Data Analytics needs near-time, not real-time processing (Uber Blog, March 2017)

Hot new data processing frameworks such as Lambda and Kappa architecture have good ideas, but very few consumers of data actually need the real time (<5 min) latency those architectures provide. Taken from Uber’s blog post on Hoodie.

Few months ago, Uber released a blog post on their new processing framework, Hoodie. They’ve probably been working on this idea for a while, based on paradigms from google’s Dataflow. The crux of the post is:

Hot new data processing frameworks such as Lambda and Kappa architecture have good ideas, but very few consumers of data actually need the real time (<5 min) latency they provide. Therefore, lambda and kappa are a waste of time if we can just get batch upserts (portmanteau of update & insert) to update every 5 minutes.

This is more or less a continuation of the thought process over the last 15 years:

2004 – Batch (Batch) -> Data is cheap, compute is cheap. Lets put everything in one big pile (Data Warehouse) and do all the processing at once!

201? – Stream (Stream/Micro-batch) -> Batch is slow AF and I don’t care about schemas or joins for many use cases. I don’t have to pay for storage because I can aggregate data on the fly and put the rest in cold storage.

2013 – Lambda (Stream + Batch) -> We want to keep the fast stuff. However we also want to make raw data join-able with the rest of our data warehouse, and for long time. Why don’t we just process everything twice and get the benefits of both! (one fast, one slow)

2014 – Kappa (Stream only) -> Dual processing is unnecessarily complex. We can use all fast processing and separate consumption between fast and slow for different use cases.

2017 – “Hoodie” (Near-time/Mini batch) -> Dual consumption is unnecessarily complex. We can process a bit slower (5 min instead of real time) and make read access fast for everyone! Our data users don’t need real time anyway. Keeping logs of everything allows us to align streams.

But for workloads that can tolerate latencies of about 10 minutes, there is no need for a separate “speed” serving layer if there is a faster way to ingest and prepare data in HDFS. This unifies the serving layer and reduces the overall complexity and resource usage significantly.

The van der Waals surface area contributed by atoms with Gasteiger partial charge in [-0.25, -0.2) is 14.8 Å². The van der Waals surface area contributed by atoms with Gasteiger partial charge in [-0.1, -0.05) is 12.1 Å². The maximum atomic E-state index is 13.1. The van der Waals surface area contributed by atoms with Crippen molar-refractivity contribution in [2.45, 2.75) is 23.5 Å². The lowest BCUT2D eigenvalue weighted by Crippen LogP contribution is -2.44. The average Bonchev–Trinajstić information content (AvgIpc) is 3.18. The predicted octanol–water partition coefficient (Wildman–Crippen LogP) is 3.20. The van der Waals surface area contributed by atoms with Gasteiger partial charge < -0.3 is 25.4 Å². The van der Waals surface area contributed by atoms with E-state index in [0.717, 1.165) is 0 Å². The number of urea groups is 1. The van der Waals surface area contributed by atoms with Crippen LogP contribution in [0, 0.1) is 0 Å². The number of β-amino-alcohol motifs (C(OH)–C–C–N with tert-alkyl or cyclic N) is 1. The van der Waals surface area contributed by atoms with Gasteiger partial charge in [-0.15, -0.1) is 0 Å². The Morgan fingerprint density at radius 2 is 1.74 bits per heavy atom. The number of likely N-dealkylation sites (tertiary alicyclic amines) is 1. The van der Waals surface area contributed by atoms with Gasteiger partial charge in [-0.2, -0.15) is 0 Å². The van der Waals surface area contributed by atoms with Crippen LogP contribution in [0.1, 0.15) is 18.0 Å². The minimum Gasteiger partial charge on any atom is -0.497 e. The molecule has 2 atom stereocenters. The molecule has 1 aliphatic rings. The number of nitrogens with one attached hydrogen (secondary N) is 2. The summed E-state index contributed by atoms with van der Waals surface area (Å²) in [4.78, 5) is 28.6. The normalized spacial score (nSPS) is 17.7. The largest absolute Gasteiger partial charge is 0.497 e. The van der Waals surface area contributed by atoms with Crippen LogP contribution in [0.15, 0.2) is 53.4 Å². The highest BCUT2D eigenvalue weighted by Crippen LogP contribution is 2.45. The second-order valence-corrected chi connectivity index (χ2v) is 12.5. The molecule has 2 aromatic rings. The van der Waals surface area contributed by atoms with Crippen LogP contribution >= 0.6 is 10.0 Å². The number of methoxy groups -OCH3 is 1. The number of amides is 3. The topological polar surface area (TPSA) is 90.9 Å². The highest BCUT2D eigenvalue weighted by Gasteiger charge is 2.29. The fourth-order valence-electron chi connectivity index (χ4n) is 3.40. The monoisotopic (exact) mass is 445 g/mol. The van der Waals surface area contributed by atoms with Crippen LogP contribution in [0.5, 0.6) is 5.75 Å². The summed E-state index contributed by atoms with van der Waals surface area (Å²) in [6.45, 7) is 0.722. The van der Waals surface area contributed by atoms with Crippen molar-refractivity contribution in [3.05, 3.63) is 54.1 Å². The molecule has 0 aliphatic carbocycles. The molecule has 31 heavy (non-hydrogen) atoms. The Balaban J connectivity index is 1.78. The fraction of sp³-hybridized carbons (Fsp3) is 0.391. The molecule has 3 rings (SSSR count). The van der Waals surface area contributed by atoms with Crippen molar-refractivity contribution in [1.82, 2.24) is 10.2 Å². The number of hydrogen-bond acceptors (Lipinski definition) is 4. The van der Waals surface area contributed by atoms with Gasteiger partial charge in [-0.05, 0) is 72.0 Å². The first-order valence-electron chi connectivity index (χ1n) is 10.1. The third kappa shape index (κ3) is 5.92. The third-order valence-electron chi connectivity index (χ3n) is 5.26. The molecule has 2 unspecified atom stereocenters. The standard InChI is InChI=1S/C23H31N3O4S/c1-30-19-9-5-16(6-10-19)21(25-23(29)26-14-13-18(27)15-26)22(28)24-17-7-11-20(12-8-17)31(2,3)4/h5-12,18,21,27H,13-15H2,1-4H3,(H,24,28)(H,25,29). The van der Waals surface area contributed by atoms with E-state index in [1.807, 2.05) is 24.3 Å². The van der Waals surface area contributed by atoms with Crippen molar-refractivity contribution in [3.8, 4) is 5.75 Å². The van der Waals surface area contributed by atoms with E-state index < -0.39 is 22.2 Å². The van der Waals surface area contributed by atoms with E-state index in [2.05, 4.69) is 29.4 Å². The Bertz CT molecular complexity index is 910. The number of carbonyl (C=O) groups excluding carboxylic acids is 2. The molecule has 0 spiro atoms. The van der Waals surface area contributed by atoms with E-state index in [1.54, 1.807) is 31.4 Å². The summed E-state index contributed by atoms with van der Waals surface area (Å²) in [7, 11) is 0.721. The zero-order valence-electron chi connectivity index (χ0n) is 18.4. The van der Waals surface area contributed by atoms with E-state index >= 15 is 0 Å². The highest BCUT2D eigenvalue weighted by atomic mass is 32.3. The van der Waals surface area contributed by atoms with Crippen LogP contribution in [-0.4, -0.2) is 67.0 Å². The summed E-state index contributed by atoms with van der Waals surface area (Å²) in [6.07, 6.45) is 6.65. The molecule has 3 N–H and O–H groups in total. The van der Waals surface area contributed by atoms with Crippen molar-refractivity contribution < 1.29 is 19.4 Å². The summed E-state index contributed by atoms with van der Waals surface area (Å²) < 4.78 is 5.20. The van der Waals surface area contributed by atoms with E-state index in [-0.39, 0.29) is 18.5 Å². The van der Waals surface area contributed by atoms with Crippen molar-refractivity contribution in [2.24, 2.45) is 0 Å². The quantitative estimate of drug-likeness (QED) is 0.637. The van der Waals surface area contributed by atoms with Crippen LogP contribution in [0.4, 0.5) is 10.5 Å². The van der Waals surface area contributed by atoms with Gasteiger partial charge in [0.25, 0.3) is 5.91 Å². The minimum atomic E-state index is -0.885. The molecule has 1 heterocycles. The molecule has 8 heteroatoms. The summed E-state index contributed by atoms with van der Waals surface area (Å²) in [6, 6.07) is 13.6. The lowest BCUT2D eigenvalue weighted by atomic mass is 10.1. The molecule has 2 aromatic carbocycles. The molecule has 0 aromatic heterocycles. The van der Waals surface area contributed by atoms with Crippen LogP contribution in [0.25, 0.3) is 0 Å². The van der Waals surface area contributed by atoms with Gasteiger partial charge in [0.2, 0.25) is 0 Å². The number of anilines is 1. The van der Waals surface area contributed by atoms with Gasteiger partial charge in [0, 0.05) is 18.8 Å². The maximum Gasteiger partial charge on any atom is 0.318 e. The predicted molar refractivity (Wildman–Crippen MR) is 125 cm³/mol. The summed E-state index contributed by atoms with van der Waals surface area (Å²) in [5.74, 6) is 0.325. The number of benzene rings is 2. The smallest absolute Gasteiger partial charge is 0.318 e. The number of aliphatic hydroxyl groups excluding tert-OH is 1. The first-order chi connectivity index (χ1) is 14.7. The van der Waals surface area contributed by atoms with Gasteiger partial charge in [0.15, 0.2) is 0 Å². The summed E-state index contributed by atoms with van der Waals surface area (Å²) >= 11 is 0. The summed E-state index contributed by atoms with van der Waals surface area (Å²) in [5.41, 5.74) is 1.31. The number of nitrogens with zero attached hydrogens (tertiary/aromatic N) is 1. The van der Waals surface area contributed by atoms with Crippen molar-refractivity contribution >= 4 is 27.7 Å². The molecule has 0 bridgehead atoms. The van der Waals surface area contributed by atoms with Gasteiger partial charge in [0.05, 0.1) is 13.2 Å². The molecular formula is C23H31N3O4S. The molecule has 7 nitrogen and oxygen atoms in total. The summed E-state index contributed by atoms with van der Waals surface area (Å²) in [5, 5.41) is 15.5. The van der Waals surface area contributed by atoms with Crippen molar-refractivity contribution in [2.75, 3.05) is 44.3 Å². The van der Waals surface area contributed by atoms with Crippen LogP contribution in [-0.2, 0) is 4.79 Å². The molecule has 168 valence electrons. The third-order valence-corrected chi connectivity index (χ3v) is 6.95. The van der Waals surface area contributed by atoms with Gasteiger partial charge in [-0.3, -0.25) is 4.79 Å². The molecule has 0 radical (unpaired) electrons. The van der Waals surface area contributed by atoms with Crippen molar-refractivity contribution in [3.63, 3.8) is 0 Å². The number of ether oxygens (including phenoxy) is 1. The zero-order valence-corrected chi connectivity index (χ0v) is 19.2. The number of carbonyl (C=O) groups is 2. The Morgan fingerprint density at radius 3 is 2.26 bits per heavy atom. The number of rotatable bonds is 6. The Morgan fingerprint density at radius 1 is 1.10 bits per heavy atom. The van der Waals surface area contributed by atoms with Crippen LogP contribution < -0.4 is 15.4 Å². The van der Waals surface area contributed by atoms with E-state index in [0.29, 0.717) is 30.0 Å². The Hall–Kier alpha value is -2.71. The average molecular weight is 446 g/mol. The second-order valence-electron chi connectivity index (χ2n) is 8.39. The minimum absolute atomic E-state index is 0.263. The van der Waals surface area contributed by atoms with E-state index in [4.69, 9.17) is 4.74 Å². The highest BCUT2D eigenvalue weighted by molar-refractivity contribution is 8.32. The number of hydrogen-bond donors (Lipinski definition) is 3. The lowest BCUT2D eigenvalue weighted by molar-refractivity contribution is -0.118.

So here we are – I imagine a lot of data infrastructures are likely to move to this mini batch processing in the next few years. The simplicity is too compelling (if it works well). Analysts and basic data science simply don’t need real-time processing, and this is very user-driven approach to data infrastructure tech.

Personal thoughts:

  • There are times when real-time info can help decide when to flip a switch – local Uber operators may want to turn off surge immediately based on surge spikes due to catastrophe. That being said, the changes you’d make based off analytics data usually require code pushes or changes in policy, both of which take some time.
  • There exist system monitoring and production services that can leverage Lambda/Kappa and happen to use similar technology, such as Hadoop, Kafka, Storm/Samza/Spark Streaming/Flume, etc. However, these services have vastly different requirements and tradeoffs from analytics data and cannot be lumped together.
  • The real killer feature here is incremental transforms because of its ability to do mini batch upserts. If Uber actually got this right across complex DAGs, this the promised savings on re-processing are real.
    • With more constant processing, will there be locking issues if most of the time is doing read/writes?
    • Data can be cheaply reprocessed, but how do you maintain trust with the user that data will not change under their feet every 15 minutes? Since you can never know if data is lagging, is there a way to help the user trace back sources of slow data based on limited information?

      Incremental Processing? Does it work as promised?
  • What is the future?
    • Can mini-batch processing get good enough to actually power production systems?

Maybe some of these questions are answered in other papers, so would love to hear your comments!

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